From Abraham to Milgram

Eid al-Adha

Tomorrow is Eid al-Adha, “the feast of sacrifice”, commemorating the tale of Abraham’s willingness to sacrifice his own son at god’s demand, as part of a twisted faith and loyalty test. In reward to Abraham’s obedience, his son is spared, in exchange for a much more “suitable” and “natural” victim – a ram. This epic myth of the ultimate obedience and its, so called, happy ending is commemorated in all 3 monotheistic religions, and is still universally admired. Millions of animals, all around the world, would be slaughtered tomorrow in millions of Muslim houses and public squares.

Knowing such butchery happens daily all over the world, many activists give it no special attention. They see it as more of the same horribleness, disregarding the added spiritual and cultural element and its long term implications.

But the ritual is significant even if it doesn’t increase the number of victims in the short term (assuming more or less the same number of animals would have been slaughtered as part or separately from the ritual). And it is so from 3 main angles.
First is the dominance display exemplified in the ritual, which we have broadly discussed in two of our former posts (here and here) and in the article about the various rituals and festivals that include animal abuse all around the world, so we won’t elaborate about that angle again here.

Second is the significance of the overtness of the abuse, which not only legitimizes it but also preconditions young children into the same violence patterns, as they watch their own father forcefully grabbing animals, aggressively subduing them to the floor and cutting their throat while they struggle and convulse until they die. All in front of the children who can smell the blood, and the urine and sweat of fear, they can hear every scream and observe every spasm. That is the strongest and deepest objectification and speciesism lesson possible.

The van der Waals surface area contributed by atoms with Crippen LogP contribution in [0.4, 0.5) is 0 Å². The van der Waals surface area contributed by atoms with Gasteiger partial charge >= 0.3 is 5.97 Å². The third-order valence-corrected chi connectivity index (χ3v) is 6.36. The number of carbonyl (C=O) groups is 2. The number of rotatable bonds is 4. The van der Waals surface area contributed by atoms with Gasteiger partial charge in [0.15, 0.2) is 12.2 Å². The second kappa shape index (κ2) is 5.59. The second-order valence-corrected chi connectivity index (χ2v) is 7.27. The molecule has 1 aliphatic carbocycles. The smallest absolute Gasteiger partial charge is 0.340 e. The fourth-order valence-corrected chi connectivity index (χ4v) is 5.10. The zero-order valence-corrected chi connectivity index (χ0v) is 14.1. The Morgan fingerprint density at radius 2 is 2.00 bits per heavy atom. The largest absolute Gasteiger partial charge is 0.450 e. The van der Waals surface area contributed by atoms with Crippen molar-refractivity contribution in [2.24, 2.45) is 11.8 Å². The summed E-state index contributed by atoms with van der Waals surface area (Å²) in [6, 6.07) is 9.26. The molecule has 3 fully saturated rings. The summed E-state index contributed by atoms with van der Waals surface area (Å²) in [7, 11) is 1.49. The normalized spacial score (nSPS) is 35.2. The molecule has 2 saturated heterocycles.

Even the ones who are innately more sensitive, when raised exposed to such brutal customs as normative, conducted by the head authority figure, and celebrated as part of a feast, learn to suppress their more developed intuitive sensitivity towards the victims at the face of this severe violence. They are much more likely to copy this brutal behavior and carry on the objectifying outlook, instead of recognizing how appalling this ritual is.

Kids

This relates to a much bigger issue which we’ll broadly refer to in the near future, probably as part of reviewing the civilization process theory of Norbert Elias and the changes in the standard of violence along history. Basically and rather plainly for now, it refers to a centuries long process in which violence was gradually taken out of humans’ sight, and as a result they became more sensitive towards it. The outcome is that when humans encounter a violent act, most of them feel deterred by it. Those who grew up with slaughter as a regular part of the scenery are less likely to be deterred, as opposed to those who never encountered animal slaughter and then face it at some point.